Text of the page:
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Identification of Parachlamydiaceae DNA in nasal and rectal passages of healthy dairy cattle

Wheelhouse, Nick, Hearn, Jack ORCID: https://orcid.org/0000-0003-3358-4949, Livingstone, Morag, Flockhart, Allen, Dagleish, Mark and Longbottom, David (2022) 'Identification of Parachlamydiaceae DNA in nasal and rectal passages of healthy dairy cattle'. Journal of Applied Microbiology, Vol 132, Issue 4, pp. 2642-2648.

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Abstract

Aims
The order Chlamydiales comprises a broad range of bacterial pathogens and endosymbionts, which infect a wide variety of host species. Within this order, members of the family Parachlamydiaceae, which includes Parachlamydia and Neochlamydia species, have been particularly associated with infections in both humans and cattle, including having a potential pathogenic role in cases of bovine abortion. While the route of transmission has yet to be defined, it has been hypothesised that asymptomatic carriage and contamination of the immediate environment may be a route of inter-animal transmission. We investigated the asymptomatic carriage of Chlamydia-related organisms in healthy cattle.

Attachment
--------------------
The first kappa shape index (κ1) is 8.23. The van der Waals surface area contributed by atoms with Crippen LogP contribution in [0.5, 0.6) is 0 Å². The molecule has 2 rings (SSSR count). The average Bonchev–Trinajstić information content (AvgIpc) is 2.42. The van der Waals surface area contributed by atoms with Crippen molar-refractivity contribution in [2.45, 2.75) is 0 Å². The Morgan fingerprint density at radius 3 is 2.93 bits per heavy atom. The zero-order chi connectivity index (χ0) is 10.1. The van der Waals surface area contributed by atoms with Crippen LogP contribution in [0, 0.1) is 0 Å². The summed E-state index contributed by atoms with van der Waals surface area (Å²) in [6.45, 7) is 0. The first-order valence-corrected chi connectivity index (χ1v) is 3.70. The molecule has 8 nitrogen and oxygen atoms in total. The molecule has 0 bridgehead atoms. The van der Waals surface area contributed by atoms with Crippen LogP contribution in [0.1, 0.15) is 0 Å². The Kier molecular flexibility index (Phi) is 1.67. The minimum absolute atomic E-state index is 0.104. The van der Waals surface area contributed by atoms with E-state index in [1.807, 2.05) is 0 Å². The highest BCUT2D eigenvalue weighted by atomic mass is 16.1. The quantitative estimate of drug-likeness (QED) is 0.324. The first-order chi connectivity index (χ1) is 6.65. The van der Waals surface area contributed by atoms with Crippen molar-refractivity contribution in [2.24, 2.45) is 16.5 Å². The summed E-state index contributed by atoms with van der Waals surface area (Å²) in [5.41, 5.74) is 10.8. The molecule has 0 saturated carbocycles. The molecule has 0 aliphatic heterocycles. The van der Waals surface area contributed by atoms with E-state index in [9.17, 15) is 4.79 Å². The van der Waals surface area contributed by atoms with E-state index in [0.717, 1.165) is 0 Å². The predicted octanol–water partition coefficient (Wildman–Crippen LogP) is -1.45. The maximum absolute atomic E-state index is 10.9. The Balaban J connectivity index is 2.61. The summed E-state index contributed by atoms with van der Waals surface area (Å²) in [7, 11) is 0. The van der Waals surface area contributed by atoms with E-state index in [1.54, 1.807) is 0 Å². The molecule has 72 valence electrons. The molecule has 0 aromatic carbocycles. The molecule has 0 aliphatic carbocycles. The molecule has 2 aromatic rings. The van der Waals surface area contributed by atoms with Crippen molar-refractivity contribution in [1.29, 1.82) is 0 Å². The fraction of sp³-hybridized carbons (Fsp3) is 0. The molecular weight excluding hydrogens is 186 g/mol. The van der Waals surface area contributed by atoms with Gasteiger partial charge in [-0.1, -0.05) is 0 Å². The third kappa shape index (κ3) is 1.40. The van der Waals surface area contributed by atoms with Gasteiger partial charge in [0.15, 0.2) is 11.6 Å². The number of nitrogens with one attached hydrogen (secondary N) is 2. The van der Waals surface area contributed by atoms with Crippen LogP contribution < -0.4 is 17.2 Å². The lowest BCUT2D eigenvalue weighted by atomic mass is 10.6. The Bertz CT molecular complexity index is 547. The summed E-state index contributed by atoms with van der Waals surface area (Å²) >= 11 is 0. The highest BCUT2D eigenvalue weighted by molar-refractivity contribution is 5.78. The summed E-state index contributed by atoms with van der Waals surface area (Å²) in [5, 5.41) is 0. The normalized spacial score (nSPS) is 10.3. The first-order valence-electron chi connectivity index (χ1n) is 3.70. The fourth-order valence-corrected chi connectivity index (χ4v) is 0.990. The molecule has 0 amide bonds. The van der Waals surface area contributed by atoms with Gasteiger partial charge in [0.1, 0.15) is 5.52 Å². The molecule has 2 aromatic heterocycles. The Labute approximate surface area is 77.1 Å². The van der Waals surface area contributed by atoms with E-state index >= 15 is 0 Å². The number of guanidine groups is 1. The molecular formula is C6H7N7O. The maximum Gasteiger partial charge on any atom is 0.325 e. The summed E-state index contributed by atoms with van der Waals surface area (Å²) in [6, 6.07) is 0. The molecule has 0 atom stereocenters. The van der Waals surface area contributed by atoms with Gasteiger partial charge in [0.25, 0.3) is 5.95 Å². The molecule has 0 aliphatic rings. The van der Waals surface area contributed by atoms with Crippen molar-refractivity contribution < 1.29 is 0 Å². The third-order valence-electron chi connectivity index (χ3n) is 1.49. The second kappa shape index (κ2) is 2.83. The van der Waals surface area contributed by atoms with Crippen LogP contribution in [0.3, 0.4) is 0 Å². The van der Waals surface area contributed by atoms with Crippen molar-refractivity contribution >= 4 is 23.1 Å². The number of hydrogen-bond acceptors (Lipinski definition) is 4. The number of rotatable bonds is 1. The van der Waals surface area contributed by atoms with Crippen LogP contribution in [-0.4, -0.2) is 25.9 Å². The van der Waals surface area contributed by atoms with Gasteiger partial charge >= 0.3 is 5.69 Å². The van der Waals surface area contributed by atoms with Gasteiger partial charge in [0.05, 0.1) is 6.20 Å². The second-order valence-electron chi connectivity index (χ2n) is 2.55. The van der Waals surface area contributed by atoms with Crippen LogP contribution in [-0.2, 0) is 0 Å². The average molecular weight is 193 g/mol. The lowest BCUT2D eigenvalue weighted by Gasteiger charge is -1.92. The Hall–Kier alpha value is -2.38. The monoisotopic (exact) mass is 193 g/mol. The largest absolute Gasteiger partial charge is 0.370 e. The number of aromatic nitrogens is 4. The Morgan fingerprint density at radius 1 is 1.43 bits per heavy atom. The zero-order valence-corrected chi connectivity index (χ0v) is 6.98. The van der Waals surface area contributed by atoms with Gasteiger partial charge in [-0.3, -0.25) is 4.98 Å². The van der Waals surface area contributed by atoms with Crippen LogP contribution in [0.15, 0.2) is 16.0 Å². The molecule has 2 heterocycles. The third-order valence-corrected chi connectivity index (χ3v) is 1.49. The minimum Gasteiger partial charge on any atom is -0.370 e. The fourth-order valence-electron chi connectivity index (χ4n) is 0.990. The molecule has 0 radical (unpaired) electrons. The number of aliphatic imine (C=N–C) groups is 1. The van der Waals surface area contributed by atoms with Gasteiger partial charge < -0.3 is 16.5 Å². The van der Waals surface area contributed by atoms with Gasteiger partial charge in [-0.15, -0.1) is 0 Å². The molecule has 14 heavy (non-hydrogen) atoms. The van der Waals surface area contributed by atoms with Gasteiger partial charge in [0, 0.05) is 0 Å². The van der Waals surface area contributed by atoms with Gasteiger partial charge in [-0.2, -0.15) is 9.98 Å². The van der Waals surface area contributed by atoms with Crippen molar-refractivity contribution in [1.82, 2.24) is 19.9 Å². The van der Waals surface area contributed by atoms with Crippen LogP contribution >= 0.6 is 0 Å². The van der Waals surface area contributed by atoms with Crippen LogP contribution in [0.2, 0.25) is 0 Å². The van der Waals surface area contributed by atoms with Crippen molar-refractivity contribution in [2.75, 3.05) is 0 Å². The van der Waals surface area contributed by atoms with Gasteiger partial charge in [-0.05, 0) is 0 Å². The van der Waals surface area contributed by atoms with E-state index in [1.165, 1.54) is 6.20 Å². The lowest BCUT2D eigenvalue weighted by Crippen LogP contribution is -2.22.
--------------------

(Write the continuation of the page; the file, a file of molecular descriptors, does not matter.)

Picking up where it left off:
Methods & Results
DNA was isolated from nasal and rectal swabs obtained from 38 healthy dairy heifers. A Chlamydiales sp. 16S rRNA qPCR was performed on each sample. A total of 18/38 nasal samples and all 38/38 rectal samples were identified as positive for Chlamydiales sp. Each positive sample was sequenced confirming the presence of DNA belonging to the Parachlamydiaceae.

Conclusions
The presence of Parachlamydiaceae DNA in nasal and rectal swab samples of healthy cattle provides evidence for the asymptomatic carriage of parachlamydial organisms within cattle.

Significance & Impact of the Study
The study provides evidence of potential routes of environmental contamination that could provide a route for inter-animal and animal transmission of Parachlamydiaceae.

Item Type: Article
Subjects: QX Parasitology > QX 20 Research (General)
QX Parasitology > QX 4 General works
WC Communicable Diseases > Infection. Bacterial Infections > Bacterial Infections > WC 200 Bacterial infections (General or not elsewhere classified)
WD Disorders of Systemic, Metabolic or Environmental Origin, etc > Disorders and Injuries of Environmental Origin > WD 600 General works
Faculty: Department: Biological Sciences > Vector Biology Department
Digital Object Identifer (DOI): https://doi.org/10.1111/jam.15422
Depositing User: Samantha Sheldrake
Date Deposited: 24 Jan 2022 12:03
Last Modified: 05 May 2022 12:18
URI: https://archive.lstmed.ac.uk/id/eprint/19830

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